Debt-to-GDP spiralling out of control
Debt-to-GDP spiralling out of control

As expected, there were not many surprises in the Budget for 2018-19 presented by Finance Minister Arun Jaitly, except a greater allocation to infrastructure by about a lakh of crore, extension of reduced tax rate of 25 per cent introduced in the last year’s Budget to Micro, Small and Medium Enterprises (MSMEs) having turnover up to Rs 250 crore, boost to digital economy through support for Artificial Intelligence, Digital manufacturing, big data analytics and Internet of Things. 

The FM has also attempted to deftly disguise the increase of cess from 3 to 4 per cent on individuals and corporates to yield a whopping amount of Rs 11,000 crore. Whereas, it is publicised much that about 2.5 crore salaried class (including pensioners) are going to be benefited by virtue of allowing a standard deduction of Rs 40,000 in place of the present exemption allowed for transport allowance and reimbursement of medical expenses. Even if there is the revenue loss of Rs 8,000 crore, there is a net gain of Rs 3,000 crore owing to the hike of cess from 3  to 4 per cent.

Quite surprisingly, there was an unusual allocation of 17,000 crore to the 160-km network of suburban rail for Bangalore. This, perhaps,  is keeping in line with the 2018 State Election.  Leaving apart, let us go into detail in respect of the avowed and much publisised objective of ‘Fiscal Consolidation and Discipline.’  

As per the Fiscal Responsibility and Budget Management (FRBM) Act, 2003, both the Central and the State governments are required to adhere to the Fiscal discipline by limiting their fiscal deficit to 3 per cent of GDP by March 2008, with a gradual phasing out of the same at a minimum rate of 0.3 per cent annually and reach the objective of wiping out completely. If this norm had been followed scrupulously, fiscal deficit should have become zero by March 2018. But it did not happen.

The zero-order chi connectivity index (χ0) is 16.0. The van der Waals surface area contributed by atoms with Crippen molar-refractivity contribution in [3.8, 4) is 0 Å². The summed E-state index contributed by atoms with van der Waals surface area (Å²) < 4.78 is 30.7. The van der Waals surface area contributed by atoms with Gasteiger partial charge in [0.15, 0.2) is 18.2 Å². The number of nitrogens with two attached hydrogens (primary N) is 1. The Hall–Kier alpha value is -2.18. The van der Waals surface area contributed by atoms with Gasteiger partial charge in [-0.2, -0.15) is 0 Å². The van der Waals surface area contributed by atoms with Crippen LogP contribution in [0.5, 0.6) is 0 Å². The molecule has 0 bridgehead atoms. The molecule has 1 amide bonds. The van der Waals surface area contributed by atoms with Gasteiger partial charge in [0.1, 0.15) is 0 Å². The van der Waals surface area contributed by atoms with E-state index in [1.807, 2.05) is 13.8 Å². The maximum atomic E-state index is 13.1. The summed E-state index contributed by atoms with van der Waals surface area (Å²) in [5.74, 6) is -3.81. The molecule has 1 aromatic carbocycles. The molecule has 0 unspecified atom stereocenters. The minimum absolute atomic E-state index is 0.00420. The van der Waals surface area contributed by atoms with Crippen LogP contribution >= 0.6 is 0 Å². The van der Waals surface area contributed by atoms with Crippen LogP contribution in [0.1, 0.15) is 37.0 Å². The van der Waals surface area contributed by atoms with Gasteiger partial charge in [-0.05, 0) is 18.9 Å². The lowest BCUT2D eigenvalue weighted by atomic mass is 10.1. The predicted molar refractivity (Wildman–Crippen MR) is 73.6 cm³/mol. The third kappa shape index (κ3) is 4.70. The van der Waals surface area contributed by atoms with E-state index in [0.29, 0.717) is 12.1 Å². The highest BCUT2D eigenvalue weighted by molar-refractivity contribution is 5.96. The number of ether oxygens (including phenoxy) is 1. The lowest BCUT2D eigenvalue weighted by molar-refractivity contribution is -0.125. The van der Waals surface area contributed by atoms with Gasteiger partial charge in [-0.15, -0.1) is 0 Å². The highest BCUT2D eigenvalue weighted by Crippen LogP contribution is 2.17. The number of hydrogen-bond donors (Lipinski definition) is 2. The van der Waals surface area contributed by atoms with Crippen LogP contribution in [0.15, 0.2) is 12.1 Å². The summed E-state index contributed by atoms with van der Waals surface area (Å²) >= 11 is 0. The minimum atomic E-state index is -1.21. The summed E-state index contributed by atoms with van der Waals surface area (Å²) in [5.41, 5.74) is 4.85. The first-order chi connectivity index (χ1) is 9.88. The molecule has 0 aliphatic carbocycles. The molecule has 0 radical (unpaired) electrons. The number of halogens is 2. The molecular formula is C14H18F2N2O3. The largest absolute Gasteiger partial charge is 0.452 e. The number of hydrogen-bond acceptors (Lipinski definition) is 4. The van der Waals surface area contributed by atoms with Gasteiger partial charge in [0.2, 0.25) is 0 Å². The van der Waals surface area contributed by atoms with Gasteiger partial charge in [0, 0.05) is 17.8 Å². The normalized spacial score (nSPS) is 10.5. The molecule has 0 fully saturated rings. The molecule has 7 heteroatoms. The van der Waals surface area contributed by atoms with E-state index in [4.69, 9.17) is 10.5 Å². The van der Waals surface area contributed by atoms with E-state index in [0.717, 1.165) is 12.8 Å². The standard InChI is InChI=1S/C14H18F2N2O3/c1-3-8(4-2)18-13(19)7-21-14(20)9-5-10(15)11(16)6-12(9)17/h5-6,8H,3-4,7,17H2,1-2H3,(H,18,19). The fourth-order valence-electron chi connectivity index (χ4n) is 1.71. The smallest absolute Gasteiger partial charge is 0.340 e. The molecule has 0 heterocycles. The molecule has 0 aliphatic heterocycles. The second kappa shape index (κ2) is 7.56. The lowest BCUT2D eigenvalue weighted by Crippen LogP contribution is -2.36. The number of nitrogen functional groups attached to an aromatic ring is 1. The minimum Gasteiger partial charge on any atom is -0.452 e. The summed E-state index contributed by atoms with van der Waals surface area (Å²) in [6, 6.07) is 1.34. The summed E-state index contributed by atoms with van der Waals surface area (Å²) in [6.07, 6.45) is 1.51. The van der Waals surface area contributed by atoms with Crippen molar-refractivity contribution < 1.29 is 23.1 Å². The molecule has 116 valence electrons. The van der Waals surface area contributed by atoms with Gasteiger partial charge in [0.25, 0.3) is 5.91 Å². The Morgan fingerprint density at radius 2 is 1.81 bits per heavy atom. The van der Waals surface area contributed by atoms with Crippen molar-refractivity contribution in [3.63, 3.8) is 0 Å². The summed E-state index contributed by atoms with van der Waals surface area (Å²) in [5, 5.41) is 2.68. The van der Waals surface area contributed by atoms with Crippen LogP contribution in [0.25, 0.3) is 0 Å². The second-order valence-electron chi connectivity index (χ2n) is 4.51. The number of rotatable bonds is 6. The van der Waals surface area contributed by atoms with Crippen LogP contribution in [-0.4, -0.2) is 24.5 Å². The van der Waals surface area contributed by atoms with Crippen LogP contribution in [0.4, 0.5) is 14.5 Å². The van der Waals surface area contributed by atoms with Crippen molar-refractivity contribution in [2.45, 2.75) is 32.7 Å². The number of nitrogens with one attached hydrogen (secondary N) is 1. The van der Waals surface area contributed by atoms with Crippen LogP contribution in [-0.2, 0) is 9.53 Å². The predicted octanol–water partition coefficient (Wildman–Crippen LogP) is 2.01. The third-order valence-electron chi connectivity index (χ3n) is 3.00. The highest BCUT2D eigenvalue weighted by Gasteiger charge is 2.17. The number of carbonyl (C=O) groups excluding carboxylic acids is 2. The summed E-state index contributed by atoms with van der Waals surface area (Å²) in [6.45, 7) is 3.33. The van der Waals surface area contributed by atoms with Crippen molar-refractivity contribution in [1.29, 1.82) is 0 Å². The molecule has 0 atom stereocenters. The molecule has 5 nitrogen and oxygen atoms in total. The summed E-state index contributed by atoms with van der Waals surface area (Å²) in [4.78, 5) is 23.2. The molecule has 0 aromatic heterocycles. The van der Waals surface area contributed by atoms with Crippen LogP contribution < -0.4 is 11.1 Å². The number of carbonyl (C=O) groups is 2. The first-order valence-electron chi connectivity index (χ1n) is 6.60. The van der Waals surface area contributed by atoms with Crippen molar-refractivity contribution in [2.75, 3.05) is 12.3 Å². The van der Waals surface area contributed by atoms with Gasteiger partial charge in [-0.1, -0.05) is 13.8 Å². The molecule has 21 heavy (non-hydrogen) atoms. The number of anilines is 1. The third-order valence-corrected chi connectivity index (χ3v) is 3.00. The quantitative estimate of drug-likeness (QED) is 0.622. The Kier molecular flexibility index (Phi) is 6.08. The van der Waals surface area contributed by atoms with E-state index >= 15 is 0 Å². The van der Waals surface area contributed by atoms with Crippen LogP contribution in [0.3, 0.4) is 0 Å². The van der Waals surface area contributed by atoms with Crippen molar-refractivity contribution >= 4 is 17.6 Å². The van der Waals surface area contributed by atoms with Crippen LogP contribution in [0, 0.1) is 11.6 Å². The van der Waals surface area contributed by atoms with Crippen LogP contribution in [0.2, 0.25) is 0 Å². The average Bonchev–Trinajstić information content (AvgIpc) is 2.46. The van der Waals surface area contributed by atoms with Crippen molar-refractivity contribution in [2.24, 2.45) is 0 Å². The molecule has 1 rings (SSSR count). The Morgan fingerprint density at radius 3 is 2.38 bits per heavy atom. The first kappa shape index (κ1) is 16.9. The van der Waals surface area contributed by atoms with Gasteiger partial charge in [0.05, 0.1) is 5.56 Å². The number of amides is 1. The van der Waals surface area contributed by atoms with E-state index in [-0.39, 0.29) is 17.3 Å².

We are hovering the same percentage of target even after a decade. Going into retrospect, the Fiscal deficit which stood at 6 per cent in 2008-09, sharply rose to 6.5 per cent, the very next year. Though there had been significant gains since then, which it came down to 3.2 per cent, neither the present government nor its predecessor could eliminate the same as targeted. 

As per the Budget details of the Finance Minister, the fiscal deficit was projected at  Rs 5,46,531 crore in 2017-18.   The same has shot up to Rs 5,94,849 crore in revised estimates, an increase by 8.84 per cent for the Budgeted estimates. A slippage by 0.3 percentage points. Ignoring this experience, the FM has been projecting that in 2018-19, the deficit would work out to Rs 6,24,276 crore, or 3.3 per cent of GDP.

If the story of the yester years is going to be repeated, the actual deficit may end up at 3.6 or 3.7 per cent. Thus, it is naive to hope that there will be windfall on account of containing fiscal deficit. Moreover, the deficits of economy are required to be viewed in the larger context of the Centre and the States. While the Centre has projected the fiscal deficit to be about 6.24 lakh crore, the states have already reached this threshold to make a formal welcome to the former.

As per the reports of the Reserve Bank of India (Handbook of Statistics on States 2016-17), the fiscal deficits of states had got skyrocketed to Rs 4.93 lakh crore in 2016-17 from just Rs 18,790 crore in fiscal 1990-91, a quantum jump by any standard. The two BJP-ruled states now had topped the list of all states at Rs 64,230 crore in 2015-16 (projected to come down to Rs 49,960 crore in 2016-17) in case of Uttar Pradesh and at Rs 67,350 crore in 2015-16 for Rajasthan.

This is expected to come down to Rs 40,530 crore in 2016-17. Going by the past experience, it is highly difficult to accept the claim of the states that they would be more disciplined. While this being the situation, states like Telangana and Andhra Pradesh are representing to the Centre that the threshold limit of 3 per cent be increased to 3.5 per cent of GDP at least.